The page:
December 7, 2014 – Second Sunday in Advent

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John the Baptist captures the imagination. He is the first-century version of the guy standing on the street corner in a bad suit, bullhorn in one hand and Bible in the other. The guy you cross the street to avoid. I think if I was witness to John the Baptist and I heard him say that someone was coming after him who was mightier than he was, I would have thought, “Well thank Yahweh for that!” Sackcloth? Locusts? I doubt his personal hygiene was a priority.  Mightier? I would hope so! If this is the best God can do, then we’re in trouble.

And then I wonder, how would John the Baptist go over today?  Not in the world at large, but within our sanitized, image and credential-driven churches. Remember, John’s primary audience was the Israelites. He was essentially preaching to the choir – a very broken, lost, and disillusioned choir. He wasn’t a rabbi, he denied being any prophet of note, and yet it’s John whom God chooses to preach a very direct and potentially offensive truth: you are a sinner and you need to repent.

So again I ask, is he a messenger we, as the church, would receive today? It might be easy to say yes, but look deeper. How many times have you discounted a message of Truth because it didn’t come from the pulpit or the Vatican? Could God still have spoken to you through that unorthodox (read: unconventional) source? Truth is still Truth no matter where we find it. Even a broken clock is right twice a day. Is it possible that we tend to limit God’s lines of communication? Have we, knowingly or unknowingly, told God we will listen to Him if and only if He communicates through certain pre-approved channels?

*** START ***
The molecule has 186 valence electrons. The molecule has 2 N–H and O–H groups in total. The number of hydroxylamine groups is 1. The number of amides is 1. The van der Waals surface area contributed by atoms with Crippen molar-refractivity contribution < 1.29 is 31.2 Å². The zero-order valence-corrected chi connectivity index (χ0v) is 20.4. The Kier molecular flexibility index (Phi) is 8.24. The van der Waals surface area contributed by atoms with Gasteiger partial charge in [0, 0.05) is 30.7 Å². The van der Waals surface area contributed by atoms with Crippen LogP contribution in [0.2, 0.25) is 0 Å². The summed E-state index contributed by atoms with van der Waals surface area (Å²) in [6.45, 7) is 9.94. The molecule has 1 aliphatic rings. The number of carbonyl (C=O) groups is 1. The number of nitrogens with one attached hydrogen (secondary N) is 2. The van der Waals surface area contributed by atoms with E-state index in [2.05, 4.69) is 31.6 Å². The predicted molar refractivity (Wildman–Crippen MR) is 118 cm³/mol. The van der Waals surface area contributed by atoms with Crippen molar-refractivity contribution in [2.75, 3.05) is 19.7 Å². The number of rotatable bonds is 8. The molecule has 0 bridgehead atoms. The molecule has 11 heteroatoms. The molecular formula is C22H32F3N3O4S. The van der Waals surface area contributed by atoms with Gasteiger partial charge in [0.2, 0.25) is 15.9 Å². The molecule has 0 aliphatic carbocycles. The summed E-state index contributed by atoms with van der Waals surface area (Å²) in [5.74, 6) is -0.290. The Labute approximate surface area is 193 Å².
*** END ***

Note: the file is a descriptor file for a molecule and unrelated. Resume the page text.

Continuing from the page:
Now let me put your mind at ease. I am not saying we should listen to whatever the wind blows our way. And I know these questions assume an ability to discern Truth from falsehood. I’m not talking about new messages. I’m talking about new messengers. John’s message wasn’t new. Israel had been told to repent nearly since the beginning of her existence. However, I think it’s a question worth asking ourselves. How many opportunities have we missed to be convicted, inspired, or affirmed because the messenger was in burlap with a big bug hanging out of his mouth?

Recently, I was filming a woman for a project and asked her to reflect on the Blessed Mother. This woman was one of those unorthodox sources, and I was curious to hear what she had to say. I never dreamed I’d hear insights from her that would deepen my love and adoration of the Mother of God, but that’s exactly what happened. She spoke words that revealed a real and truthful movement of God in her heart and I was blessed by her words. Had I written her off as an unacceptable messenger, I would have missed a real blessing from the Lord. And we need these strange, unexpected and yes, even awkward, messengers. Why? Because as Scripture says, we are like sheep. You know, those brainless animals that get bored and wander away from safety. We need something to pique our interest or otherwise knock us over the head. We need to be taken by surprise every once in a while, but paradoxically we need to be ready for the surprise to see it. So how about it? Are you ready for the next bug-eating messenger from God?

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